CALGARY, AB—Saskatchewan has overtaken Manitoba as the No. 1 place in Canada for oil and gas investment, based on the opinions of petroleum executives and managers in the annual Global Petroleum Survey, released today by the Fraser Institute, Canada’s leading public policy think-tank.
But Saskatchewan fell just short of finishing among the top 10 jurisdictions globally, ranking 11th overall in the survey of 136 jurisdictions. Last year, it placed second in Canada and 17th in the world, out of 133 jurisdictions.
“Saskatchewan understands the petroleum industry and how important it is to maintaining a prosperous economy,” said Gerry Angevine, Fraser Institute senior economist in the Global Resource Centre and co-author of the Global Petroleum Survey 2011.
“Industry executives stress that long-term energy policy stability, low royalties, and clear regulatory frameworks are their top priorities when choosing where to invest. Saskatchewan offers investors confidence in each of these areas.”
This year, Manitoba fell to second place among Canadian provinces and territories. Ontario maintained a third-place finish, while Nova Scotia moved up to fourth from seventh. Newfoundland and Labrador remained in fifth place.
Alberta saw its score improve, moving up to sixth place among Canadian jurisdictions after finishing eighth in 2010. Globally, the province ranked 51st out of 136, compared to 60th out of 133 jurisdictions last year.
“Alberta earned better marks for fiscal terms following the special drilling incentives that were announced in May last year, after the 2010 survey had been completed,” Angevine said.
“But investors remain concerned about regulatory uncertainty in Alberta, especially with regard to environmental regulations, and the cost of regulatory compliance.”
British Columbia dropped to eighth place among the provinces and territories after finishing sixth last year. The deterioration in BC’s ranking resulted from poor scores for regulatory uncertainty, cost of compliance, and environmental regulations. The province’s score on the “taxation in general” question also deteriorated.
“British Columbia has the dubious distinction of ranking among the least attractive jurisdictions in the world in terms of land claims issues,” Angevine said.
Among the remaining Canadian jurisdictions, New Brunswick is ranked seventh and Quebec ninth. The Northwest Territories came in last nationwide, in 10th place.
Nationally, the biggest jump occurred in Nova Scotia, which vaulted to 34th (of 136) from 53rd (of 133) while Ontario rose to 25th from 28th. The biggest decline occurred in the Northwest Territories, which fell to 103rd from 74th. Manitoba dropped to 12th from eighth, BC to 69th from 52nd, and Quebec to 92nd from 77th. Newfoundland and Labrador remained in 50th place this year while New Brunswick, which was not included in the 2010 survey, came in 59th place.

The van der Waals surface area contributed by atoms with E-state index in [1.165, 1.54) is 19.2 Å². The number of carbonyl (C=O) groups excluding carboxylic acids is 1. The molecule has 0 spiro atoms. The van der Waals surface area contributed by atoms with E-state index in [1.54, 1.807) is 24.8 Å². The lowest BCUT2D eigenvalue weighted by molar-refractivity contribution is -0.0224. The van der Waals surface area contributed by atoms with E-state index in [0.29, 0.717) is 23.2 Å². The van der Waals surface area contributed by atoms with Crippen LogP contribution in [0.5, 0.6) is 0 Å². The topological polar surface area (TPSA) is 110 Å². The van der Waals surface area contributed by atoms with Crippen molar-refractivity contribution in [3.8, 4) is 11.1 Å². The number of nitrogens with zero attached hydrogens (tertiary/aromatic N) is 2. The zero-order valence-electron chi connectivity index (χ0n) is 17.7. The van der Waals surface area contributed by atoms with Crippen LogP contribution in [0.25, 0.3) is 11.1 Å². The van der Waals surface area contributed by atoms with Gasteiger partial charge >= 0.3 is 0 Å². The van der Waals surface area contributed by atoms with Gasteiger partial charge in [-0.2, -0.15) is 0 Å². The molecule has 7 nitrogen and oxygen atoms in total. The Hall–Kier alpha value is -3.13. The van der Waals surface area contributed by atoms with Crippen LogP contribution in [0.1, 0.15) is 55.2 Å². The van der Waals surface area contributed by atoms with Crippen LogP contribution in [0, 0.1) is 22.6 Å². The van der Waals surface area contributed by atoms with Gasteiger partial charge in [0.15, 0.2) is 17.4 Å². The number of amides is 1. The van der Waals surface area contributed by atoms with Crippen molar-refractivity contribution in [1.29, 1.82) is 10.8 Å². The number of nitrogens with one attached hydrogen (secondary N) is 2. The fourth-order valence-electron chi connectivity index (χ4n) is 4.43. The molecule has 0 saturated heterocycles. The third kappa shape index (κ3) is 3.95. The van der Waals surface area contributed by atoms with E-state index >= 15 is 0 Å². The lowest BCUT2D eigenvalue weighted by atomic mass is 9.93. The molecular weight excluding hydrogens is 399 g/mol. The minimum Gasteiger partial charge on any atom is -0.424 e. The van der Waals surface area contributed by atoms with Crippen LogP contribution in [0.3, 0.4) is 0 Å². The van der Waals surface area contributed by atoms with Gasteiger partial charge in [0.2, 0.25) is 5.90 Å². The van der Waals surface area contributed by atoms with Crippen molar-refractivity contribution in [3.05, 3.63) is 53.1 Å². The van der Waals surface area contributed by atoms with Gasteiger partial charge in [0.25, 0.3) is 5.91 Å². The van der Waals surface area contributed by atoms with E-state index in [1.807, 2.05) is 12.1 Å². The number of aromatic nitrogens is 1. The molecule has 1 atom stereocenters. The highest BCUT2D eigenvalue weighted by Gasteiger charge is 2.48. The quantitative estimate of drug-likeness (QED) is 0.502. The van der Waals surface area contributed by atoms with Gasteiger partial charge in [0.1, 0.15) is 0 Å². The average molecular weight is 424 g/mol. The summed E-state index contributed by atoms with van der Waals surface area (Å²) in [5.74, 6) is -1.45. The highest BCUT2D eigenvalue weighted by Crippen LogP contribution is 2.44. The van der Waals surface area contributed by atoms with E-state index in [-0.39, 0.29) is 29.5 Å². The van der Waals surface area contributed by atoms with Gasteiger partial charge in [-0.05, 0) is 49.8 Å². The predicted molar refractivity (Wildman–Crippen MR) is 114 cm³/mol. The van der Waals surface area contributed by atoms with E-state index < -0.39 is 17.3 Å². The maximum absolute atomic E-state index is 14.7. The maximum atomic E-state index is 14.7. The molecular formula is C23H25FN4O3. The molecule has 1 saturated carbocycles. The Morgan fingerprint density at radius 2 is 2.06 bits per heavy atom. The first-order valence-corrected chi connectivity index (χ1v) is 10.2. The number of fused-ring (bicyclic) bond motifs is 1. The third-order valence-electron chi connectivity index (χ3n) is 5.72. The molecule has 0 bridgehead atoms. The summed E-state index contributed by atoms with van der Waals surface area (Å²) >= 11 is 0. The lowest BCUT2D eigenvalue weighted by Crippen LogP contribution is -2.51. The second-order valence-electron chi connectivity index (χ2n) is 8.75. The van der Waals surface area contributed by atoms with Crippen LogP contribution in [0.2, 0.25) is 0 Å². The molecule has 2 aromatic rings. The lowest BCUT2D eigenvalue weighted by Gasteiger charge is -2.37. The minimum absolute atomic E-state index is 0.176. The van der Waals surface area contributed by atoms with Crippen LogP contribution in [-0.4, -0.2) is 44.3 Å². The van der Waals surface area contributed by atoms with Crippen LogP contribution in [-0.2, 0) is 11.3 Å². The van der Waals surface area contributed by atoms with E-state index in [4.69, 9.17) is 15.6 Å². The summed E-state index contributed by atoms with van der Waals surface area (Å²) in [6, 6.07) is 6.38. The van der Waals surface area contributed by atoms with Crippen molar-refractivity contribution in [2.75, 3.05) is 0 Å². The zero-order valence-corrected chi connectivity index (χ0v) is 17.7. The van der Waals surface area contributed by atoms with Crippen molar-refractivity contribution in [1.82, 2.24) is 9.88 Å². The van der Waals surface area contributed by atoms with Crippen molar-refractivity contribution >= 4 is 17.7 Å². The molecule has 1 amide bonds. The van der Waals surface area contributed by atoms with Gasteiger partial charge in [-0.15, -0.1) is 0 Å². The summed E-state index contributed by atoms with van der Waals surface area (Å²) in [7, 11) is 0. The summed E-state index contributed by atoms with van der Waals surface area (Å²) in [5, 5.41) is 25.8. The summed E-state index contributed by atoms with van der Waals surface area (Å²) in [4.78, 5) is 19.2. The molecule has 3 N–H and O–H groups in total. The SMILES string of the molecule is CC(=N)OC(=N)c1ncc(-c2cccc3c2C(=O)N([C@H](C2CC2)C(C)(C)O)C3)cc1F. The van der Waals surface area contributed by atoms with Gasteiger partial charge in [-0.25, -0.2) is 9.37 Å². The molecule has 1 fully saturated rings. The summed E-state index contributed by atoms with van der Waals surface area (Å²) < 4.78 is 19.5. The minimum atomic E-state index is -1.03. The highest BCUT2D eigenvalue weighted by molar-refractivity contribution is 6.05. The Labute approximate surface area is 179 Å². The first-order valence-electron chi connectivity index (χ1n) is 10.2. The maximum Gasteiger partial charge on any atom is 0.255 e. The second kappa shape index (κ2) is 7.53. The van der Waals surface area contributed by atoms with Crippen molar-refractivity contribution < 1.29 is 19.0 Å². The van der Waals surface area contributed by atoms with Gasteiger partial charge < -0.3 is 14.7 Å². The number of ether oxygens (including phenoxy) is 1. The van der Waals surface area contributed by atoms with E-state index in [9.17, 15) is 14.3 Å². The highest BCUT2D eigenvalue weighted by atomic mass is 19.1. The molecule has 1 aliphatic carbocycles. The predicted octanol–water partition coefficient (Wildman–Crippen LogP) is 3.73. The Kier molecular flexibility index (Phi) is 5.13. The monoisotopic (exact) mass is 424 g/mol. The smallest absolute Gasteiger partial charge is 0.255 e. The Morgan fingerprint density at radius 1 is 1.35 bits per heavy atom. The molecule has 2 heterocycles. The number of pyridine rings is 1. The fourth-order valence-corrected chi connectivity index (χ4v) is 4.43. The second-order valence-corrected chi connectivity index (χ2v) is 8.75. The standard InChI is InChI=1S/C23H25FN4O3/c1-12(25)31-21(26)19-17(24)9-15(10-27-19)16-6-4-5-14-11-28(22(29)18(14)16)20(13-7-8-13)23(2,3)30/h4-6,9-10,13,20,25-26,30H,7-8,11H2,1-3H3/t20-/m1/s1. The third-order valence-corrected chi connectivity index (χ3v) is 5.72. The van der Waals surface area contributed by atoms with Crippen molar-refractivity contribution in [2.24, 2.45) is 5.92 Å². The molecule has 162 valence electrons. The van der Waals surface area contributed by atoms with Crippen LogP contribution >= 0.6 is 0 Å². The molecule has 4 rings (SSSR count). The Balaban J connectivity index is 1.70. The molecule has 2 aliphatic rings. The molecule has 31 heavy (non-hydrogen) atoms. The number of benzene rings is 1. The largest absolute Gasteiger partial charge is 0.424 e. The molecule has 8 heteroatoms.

The top 10 most attractive jurisdictions in the world for investment in this year’s survey are: Mississippi, Ohio, Kansas, Oklahoma, Texas, West Virginia, Netherlands–North Sea, Alabama, Hungary, and North Dakota.
The least attractive jurisdictions are: Venezuela, Ecuador, Bolivia, Iran, Kazakhstan, Uzbekistan, Democratic Republic of Congo (Kinshasa), Iraq, Libya, and Russia.
The U.S. Offshore–Gulf of Mexico experienced one of the largest drops in the global rankings, plummeting to 60th place overall after finishing 11th in the 2010 survey, which was conducted before the Deepwater Horizon oil leak.
“The decline isn’t surprising, given the greater difficulty of obtaining drilling permits in the wake of the BP disaster,” Angevine said.
Jurisdictions which experienced remarkable declines in their relative attractiveness for investment this year include the Philippines, Uganda, Brunei, Uruguay, Angola, the Democratic Republic of the Congo (Kinshasa), Cameroon, Equatorial Guinea, and the U.S. Offshore–Alaska.
In Uganda, unexpected changes to the taxation system signalled the government’s lack of commitment to maintaining a stable policy environment. This was a key factor underlying the sharp drop in Uganda’s ranking to 123rd this year from 94th in 2010.
Also near the bottom of the list, the Democratic Republic of the Congo (Kinshasa) saw its ranking plummet to 130th, down from 106th last year.
“The arbitrary revocation of exploration rights from one company, and their transfer to another party, likely shattered whatever trust would-be investors may have had in Kinshasa and its ability to administer petroleum industry regulations fairly,” Angevine said.
The Global Petroleum Survey 2011 is designed to help measure and rank the investment climate of oil- and gas-producing regions around the world.
A total of 502 respondents completed the survey questionnaire this year, providing sufficient data to evaluate 136 jurisdictions. The exploration and development budgets of participating companies account for more than 60 per cent of the annual spending on petroleum exploration and production among international oil companies.
“Jurisdictions with reputations for political instability and corruption, steep royalty fees and tax rates, inadequate infrastructure, price controls, and labour shortages have difficulty attracting investment,” Angevine said.
“Petroleum-producing regions must offer investors competitive tax regimes and regulatory certainty.”
The survey questionnaire sought the opinions of senior executives and managers on a range of issues, including royalties and other forms of petroleum production tax, taxation in general, the cost of regulatory compliance, trade and labor regulations, legal system fairness and transparency, and political stability, among others.